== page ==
• Confessions of a Community College Dean

    In which a veteran of cultural studies seminars in the 1990s moves into academic administration and finds himself a married suburban father of two. Foucault, plus lawn care.


Undiscovered Talent in Unlovely Places

Addressing basic needs.

September 18, 2019

Once in a while, we get one really right.

On Tuesday, my college formally launched its Helping Hands Lounge. It’s a lovely, well-appointed place on the second floor that serves as both a food pantry and a peaceful retreat from the rest of the college. It will be staffed by folks with backgrounds in counseling. It’s a result of years of work, combining on-campus volunteers, the state Community College Opportunity Grant program, Fulfill (the Monmouth and Ocean County food bank), Jon Bon Jovi’s restaurant in Red Bank, the Girl Scouts, the Lincroft Bible Church, several community partners, and Brookdale’s own resources marshaled through the academic master plan. The lounge has grab-and-go items, but also a microwave and coffee so students can get something hot. That may not matter much now, but in February, it’ll make a difference.

Additionally, as part of the partnership with the county, the mobile food pantry from Fulfill will visit the main campus of Brookdale once a month, bringing pallets of fresh fruits and vegetables (and apparently some baked goods) for students to take home. It came today; I saw a line of students walk through with bags of food to take home. One man mentioned that he has four kids at home; he was visibly relieved to hear that the mobile food bank will be back on a regular basis. He took two full bags.

It’s not just food. In the past year, Brookdale faculty’s adoption of OER has saved students over $1 million, by my back-of-the-envelope numbers, and adoption continues to grow.

And this fall we have our first group of students who received free tuition through the state CCOG program.

Taken together, it’s gratifying. Students of modest means can get free tuition, free food and free textbooks (or textbook equivalents). We’re actually trying.

Monmouth County is an affluent area, but the affluence isn’t evenly shared. Some people are really struggling. It has high housing prices, but many of the jobs in the area are low paying. For students from families who are barely hanging on, it can be tough to build positive momentum.

Obviously, none of this is a substitute for a fairer economy, or for some public policy choices that the country could have made and didn’t. Transportation remains a tough nut to crack, given that the entire county was built around cars. We don’t have dorms, so high housing prices remain largely unaddressed.

But I’m happy and proud to be able to say that in the last few years, we’ve taken concrete steps to make some folks’ journeys easier.

The #RealCollege movement has gained real momentum over the last few years, but its core insights are as old as Western philosophy. Aristotle held that manual laborers, women and slaves should not participate in politics, as they were too mired in the muck of daily existence to contemplate larger issues. Machiavelli famously communed with the ghosts of the ancients in an oak-lined study, free from doing the grubby work of making a living. Virginia Woolf noted that to do good creative work, a woman needs a room of her own with a locking door. It’s hard to focus on abstract or complicated ideas when you’re hungry, cold and scared. When you aren’t worried about where your next meal is coming from, it’s easier to lose yourself in academic work.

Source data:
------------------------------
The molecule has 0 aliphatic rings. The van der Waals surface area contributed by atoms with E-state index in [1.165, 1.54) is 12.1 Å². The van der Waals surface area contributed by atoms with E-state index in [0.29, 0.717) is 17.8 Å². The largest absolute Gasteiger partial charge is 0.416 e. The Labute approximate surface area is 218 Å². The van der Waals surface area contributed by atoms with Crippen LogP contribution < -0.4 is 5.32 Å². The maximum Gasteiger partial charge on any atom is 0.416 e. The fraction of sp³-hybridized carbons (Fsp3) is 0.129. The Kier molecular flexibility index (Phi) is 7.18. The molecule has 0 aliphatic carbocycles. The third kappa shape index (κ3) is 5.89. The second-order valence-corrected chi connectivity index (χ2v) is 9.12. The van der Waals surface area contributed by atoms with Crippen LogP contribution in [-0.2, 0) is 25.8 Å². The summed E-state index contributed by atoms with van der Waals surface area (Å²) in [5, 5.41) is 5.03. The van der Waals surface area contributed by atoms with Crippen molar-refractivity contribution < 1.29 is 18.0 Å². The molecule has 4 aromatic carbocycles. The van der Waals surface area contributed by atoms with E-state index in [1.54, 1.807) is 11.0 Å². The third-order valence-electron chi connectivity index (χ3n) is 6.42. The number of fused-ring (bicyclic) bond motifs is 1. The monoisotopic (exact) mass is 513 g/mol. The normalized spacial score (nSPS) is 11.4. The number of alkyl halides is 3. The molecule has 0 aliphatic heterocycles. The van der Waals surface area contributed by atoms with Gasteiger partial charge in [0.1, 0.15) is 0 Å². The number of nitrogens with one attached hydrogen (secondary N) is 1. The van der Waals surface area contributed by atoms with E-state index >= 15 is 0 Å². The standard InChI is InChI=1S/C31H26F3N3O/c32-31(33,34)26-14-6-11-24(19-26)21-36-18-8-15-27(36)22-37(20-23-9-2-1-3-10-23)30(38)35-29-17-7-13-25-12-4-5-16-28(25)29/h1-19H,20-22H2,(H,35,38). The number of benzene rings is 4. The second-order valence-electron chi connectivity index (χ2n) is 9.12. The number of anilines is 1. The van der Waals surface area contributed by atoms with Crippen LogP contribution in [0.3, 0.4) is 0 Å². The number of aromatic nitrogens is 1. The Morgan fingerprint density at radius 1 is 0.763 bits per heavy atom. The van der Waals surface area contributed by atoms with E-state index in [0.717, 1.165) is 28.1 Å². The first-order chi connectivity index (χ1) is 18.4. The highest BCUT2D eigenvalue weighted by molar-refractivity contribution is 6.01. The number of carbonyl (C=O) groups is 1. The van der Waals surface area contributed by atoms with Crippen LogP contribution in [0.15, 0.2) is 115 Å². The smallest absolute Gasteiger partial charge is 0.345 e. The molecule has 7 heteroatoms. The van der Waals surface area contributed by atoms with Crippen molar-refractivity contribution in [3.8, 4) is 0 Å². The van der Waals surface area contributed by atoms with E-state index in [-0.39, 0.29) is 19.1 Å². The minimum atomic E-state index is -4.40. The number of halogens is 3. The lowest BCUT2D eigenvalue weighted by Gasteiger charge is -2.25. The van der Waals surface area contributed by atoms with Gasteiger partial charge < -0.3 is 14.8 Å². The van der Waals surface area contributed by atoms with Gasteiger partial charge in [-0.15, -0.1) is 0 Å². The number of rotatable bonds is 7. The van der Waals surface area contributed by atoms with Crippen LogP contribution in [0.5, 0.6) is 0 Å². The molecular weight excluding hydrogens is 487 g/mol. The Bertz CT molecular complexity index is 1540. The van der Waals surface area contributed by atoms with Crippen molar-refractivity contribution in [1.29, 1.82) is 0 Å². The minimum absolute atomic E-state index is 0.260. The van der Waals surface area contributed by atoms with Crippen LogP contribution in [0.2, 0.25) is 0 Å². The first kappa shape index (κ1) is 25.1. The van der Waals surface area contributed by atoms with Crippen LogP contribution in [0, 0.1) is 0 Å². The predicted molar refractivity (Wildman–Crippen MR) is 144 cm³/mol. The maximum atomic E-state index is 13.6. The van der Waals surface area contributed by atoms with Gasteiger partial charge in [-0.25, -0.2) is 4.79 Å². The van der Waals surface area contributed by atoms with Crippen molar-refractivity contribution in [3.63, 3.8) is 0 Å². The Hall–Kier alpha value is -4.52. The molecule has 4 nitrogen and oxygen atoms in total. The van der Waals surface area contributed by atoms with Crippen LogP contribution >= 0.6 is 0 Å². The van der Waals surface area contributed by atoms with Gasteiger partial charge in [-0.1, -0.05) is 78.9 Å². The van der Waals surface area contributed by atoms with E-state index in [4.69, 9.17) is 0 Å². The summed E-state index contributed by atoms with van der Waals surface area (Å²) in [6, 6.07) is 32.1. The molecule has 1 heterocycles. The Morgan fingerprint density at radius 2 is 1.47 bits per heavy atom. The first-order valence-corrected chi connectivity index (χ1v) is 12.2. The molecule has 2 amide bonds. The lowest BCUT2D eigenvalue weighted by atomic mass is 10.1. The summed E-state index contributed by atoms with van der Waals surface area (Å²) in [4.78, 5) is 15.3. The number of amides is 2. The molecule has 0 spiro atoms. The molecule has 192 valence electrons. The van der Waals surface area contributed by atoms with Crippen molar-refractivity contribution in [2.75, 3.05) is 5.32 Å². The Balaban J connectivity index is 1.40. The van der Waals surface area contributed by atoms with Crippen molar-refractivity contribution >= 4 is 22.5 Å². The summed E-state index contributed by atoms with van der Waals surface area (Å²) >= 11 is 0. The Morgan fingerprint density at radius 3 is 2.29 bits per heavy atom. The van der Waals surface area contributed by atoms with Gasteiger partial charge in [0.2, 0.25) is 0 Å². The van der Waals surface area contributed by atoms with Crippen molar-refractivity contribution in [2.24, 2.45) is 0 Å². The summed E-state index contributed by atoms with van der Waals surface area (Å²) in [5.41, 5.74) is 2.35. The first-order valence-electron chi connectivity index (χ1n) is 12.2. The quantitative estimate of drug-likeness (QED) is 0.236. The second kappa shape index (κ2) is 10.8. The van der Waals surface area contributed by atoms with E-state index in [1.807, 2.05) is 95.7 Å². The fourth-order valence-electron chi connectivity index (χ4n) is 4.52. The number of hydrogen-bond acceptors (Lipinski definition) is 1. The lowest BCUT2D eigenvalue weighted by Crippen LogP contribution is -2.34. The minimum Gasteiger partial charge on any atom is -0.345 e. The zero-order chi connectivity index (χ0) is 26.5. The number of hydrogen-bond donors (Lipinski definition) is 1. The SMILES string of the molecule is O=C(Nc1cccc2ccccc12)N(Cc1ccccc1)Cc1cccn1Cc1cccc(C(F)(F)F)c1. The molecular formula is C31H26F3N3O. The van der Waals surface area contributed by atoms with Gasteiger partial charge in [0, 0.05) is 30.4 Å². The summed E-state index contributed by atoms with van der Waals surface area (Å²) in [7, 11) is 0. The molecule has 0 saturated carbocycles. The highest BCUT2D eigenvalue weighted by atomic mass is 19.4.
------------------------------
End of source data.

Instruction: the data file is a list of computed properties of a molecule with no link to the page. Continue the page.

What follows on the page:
Community colleges’ most endearing trait is the faith that absolutely everybody deserves a shot at bettering themselves. That faith is out of fashion these days, as the larger political culture has been engulfed in discussions of walls, camps and deportations. But there’s something deeply wise about giving everybody a chance. As the saying goes, talent is evenly distributed, but opportunity isn’t. If hunger is the barrier to talent, well, we know how to fix hunger to let the talent out.

When the academic master plan came out, listing “student basic needs” as a core focus, I got some skeptical feedback to the effect that food pantries aren’t really academic. That struck me as misguided. The point of what we do is to empower people with education; we can’t do that if people have to drop out to make enough money to eat. In their varying ways, Aristotle, Machiavelli and Woolf knew that. We know it, too. A brilliant instructor can’t do much with an empty classroom.

When I started my community college career, none of these issues were at the forefront. I hate to think about how many students suffered in silence or dropped out and blamed themselves when basic physical needs became prohibitive. We’re still nowhere near where we need to be. But we’re starting to show respect for students the economy doesn’t respect at all. We’re taking seriously the prospect of undiscovered talent hiding in unlovely places. It’s exactly what we should be doing. Just ask the students -- and their kids.


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